September 28, 2011

As international attention focused on Haiti after the devastating earthquake in January 2010, SIPA students focused their Capstone workshops on Haiti as well.

One team joined an Earth Institute workshop to study environmental issues, examining the energy and deforestation challenges in the country.

John Burnett (MPA ‘11), who concentrated in Energy and Environment at SIPA, knows Haiti, its people, and its challenges well. He was in Port-au-Prince during the earthquake.

“I think we were able to do something meaningful - building for the future of Haiti,” said Burnett. “One of Haiti’s biggest challenges is environmental, the risk of deforestation.”

After decades of harvesting, less than 3 percent of Haiti’s original forests are intact. The group’s research centered on charcoal production, which generates income for residents, but contributes to the deforestation. The research sought to understand the volumes of wood flowing out of the watersheds, and how Haitians consume charcoal. It will drive eventual recommendations to the United Nations.

“The project was very successful in mapping the various players in the charcoal trade in rural Haiti, and estimating the price paid at each step of the process,” said Burnett. “This was a critical first step… that would help identify where to target interventions to support those whose incomes or livelihoods were supported by the charcoal trade.

For Burnett and others on his team, this project did not end with graduation.

“I recognized this is going to be a multi-year project. I think working on it through SIPA opened my eyes to some aspects. But I’d like to continue with it.”

“I think that’s something that was valuable about being at SIPA and being part of the projects… Not only do you learn the course-based material. I really do think in terms of the way you look and assess issues, and the way you look at the world, both as a combination of SIPA and being in New York, it really made a difference. I can see that in my first month back at work already. I feel incredibly empowered with those skills I gained.”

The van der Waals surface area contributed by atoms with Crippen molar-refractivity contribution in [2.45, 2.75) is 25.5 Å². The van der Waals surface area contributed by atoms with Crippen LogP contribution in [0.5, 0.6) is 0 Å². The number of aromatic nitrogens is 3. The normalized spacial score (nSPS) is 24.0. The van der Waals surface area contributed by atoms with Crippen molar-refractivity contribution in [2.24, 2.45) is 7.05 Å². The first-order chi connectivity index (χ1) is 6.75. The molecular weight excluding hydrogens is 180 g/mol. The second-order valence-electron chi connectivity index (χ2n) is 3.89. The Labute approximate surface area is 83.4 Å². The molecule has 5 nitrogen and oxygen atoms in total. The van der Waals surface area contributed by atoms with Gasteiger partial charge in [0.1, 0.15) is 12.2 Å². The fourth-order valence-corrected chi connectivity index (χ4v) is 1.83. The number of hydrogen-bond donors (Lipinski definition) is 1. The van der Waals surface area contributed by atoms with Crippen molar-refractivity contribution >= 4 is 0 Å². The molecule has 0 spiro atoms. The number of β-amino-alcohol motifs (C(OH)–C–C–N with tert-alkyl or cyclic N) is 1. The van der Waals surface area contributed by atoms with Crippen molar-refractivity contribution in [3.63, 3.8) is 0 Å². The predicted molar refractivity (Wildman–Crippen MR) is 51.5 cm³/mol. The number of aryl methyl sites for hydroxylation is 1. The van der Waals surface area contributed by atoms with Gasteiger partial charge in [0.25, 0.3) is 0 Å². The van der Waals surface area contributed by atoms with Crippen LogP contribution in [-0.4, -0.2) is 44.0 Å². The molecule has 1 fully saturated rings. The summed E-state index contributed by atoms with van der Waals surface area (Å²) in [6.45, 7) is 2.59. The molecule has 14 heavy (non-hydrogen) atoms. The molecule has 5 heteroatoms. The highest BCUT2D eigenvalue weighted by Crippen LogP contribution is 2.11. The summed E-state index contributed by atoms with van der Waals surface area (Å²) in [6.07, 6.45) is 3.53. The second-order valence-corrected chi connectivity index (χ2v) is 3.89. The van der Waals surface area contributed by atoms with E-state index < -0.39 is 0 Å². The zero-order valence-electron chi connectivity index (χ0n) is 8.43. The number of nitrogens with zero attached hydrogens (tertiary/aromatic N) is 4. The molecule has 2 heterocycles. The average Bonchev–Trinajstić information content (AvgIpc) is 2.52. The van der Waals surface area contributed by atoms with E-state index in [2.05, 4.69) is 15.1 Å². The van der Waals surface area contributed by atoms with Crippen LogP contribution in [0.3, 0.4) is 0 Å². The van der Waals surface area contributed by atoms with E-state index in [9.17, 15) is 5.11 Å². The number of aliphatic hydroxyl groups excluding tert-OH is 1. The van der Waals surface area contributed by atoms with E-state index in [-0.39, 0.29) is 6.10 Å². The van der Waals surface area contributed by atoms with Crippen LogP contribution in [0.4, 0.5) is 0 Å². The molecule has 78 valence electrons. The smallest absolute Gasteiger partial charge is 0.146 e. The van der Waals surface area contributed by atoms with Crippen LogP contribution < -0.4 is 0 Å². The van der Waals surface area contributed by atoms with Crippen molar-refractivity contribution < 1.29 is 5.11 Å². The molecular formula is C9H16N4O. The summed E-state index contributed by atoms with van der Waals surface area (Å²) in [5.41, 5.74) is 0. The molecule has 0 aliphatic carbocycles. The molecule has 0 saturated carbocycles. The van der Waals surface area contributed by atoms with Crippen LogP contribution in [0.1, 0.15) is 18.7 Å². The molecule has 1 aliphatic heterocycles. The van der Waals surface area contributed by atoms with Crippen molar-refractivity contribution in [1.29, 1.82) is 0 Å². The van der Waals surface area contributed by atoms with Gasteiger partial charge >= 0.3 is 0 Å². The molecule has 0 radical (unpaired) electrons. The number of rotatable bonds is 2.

Several of Burnett’s teammates traveled to Haiti to conduct field research. Among them was Milap Patel, who wrote in detail about their work at the Earth Institute’s State of the Planet.

Burnett is now a lawyer for the Canadian Foreign Affairs and International Trade department, working on international environmental law for the Ocean and Environmental Law Division.

He was in Haiti in 2010 when the earthquake struck, working on another research project with the UN Studies Program Director Elisabeth Lindenmeyer.

“It was obviously a very traumatic and difficult situation,” said Burnett. “We were literally 90 seconds removed from being killed in the UN building, which had collapsed. There were people we had seen two minutes before who didn’t survive.”

“We were lucky that we did have the option to come back, when many people did not. And that leaves you with a feeling of wanting to try to help those who could not leave.”

Michelle Chahine, September 28, 2011